"Compelled to Servitude": The Story of Belinda

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Renowned storyteller Tammy Denease will interpret the story of Belinda -- whose eloquent 1783 petition to the Massachusetts legislature for a pension from the estate of Isaac Royall Jr. is among the earliest narratives by an African American woman -- on the site where this strong woman lived and worked.

Performances at 12noon and 3pm.  The Royall mansion and adjacent slave quarters will be open for tours following each 45-minute performance.

The first known documentation of Belinda, a woman enslaved by the Royall family, occurs in 1768, when her son and daughter were baptized in Medford, Massachusetts. In February 1783, in the wake of the American Revolution, Belinda successfully petitioned the Massachusetts General Court for a pension for herself and her infirm daughter from the proceeds of Isaac Royall’s estate. She would go on to petition the legislature five more times over the next ten years in her effort to secure payment of what she was owed for a lifetime of servitude. Belinda’s petition has inspired poets and fascinated historians. It has been seen by some commentators as the first call for reparations for American slavery. And it opens a rare window onto the life of an enslaved woman in colonial North America.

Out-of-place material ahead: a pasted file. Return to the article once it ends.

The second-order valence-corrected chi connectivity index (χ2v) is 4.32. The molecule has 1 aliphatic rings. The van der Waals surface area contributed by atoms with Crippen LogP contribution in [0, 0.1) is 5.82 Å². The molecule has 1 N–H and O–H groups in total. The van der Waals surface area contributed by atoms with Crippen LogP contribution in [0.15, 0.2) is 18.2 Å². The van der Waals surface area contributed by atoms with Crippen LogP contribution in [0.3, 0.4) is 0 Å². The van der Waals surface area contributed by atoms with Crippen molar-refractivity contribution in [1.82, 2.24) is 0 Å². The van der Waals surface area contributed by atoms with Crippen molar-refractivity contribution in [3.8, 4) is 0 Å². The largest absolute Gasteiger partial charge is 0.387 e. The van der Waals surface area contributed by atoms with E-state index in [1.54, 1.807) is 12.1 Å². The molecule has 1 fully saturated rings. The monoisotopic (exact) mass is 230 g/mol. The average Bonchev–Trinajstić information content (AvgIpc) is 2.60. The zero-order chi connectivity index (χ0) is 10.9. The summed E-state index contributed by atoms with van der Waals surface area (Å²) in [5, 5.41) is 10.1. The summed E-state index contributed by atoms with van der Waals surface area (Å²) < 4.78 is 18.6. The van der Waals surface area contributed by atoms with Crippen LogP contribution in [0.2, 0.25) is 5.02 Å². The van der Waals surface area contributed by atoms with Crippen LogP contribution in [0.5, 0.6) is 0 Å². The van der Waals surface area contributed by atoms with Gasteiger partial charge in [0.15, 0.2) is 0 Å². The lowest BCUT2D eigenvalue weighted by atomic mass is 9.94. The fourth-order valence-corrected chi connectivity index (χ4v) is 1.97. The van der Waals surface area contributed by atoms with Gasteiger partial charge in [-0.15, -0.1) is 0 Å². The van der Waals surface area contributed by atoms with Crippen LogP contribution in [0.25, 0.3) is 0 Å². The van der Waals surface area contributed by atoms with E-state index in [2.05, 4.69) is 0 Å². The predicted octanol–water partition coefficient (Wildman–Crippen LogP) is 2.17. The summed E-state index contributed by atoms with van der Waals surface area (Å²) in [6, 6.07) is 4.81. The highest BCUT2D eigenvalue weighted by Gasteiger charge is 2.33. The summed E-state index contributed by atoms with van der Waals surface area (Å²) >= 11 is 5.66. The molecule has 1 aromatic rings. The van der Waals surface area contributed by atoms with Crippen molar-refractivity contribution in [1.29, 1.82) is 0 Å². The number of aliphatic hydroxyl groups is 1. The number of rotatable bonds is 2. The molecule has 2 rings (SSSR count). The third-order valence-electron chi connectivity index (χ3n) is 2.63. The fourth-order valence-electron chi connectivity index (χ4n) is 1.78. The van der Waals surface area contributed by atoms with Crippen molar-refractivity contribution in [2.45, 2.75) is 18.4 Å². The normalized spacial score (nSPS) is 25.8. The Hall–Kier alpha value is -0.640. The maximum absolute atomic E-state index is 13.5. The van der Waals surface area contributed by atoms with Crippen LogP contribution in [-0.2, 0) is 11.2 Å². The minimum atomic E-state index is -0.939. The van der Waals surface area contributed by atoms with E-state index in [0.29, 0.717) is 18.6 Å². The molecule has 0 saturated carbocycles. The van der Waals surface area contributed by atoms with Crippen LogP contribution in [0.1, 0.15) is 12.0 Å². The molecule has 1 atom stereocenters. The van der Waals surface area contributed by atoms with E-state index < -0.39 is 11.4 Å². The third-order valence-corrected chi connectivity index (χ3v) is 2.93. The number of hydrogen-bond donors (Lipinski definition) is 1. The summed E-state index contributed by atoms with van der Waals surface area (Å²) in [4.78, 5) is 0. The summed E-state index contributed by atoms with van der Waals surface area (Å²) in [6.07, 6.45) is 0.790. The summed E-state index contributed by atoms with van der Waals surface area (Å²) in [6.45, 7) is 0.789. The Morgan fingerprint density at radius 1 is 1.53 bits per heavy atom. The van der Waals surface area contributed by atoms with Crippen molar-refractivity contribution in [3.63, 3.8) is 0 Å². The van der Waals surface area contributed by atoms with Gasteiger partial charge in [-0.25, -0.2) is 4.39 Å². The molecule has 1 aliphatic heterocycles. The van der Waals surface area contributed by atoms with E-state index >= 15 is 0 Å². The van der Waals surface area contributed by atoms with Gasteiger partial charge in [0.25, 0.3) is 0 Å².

Tammy Denease is uniquely qualified to explore and interpret what we know of Belinda and the turbulent times in which she lived. As a storyteller, teaching artist, and living historian, Ms. Denease gives voice to African-American women whose contributions to the American past are all too often obscured in the traditional historical record. Ms. Denease brought her interpretation of the life of Elizabeth “Mum Bett” Freeman to the Royall House and Slave Quarters for two exciting performances in 2014, and premiered her interpretation of Belinda at the museum's annual Giving Voice benefit event in June.

Co-sponsored by Historic New England.

Suitable for children age 10 and older. 

This program is funded in part by the New England States Touring program of the New England Foundation for the Arts (NEFA), made possible with funding from the National Endowment for the Arts Regional Touring Program and the six New England state arts agencies. This event is part of Arts Across Medford, a month-long festival curated by CACHE. Photo by GildartPhoto.com.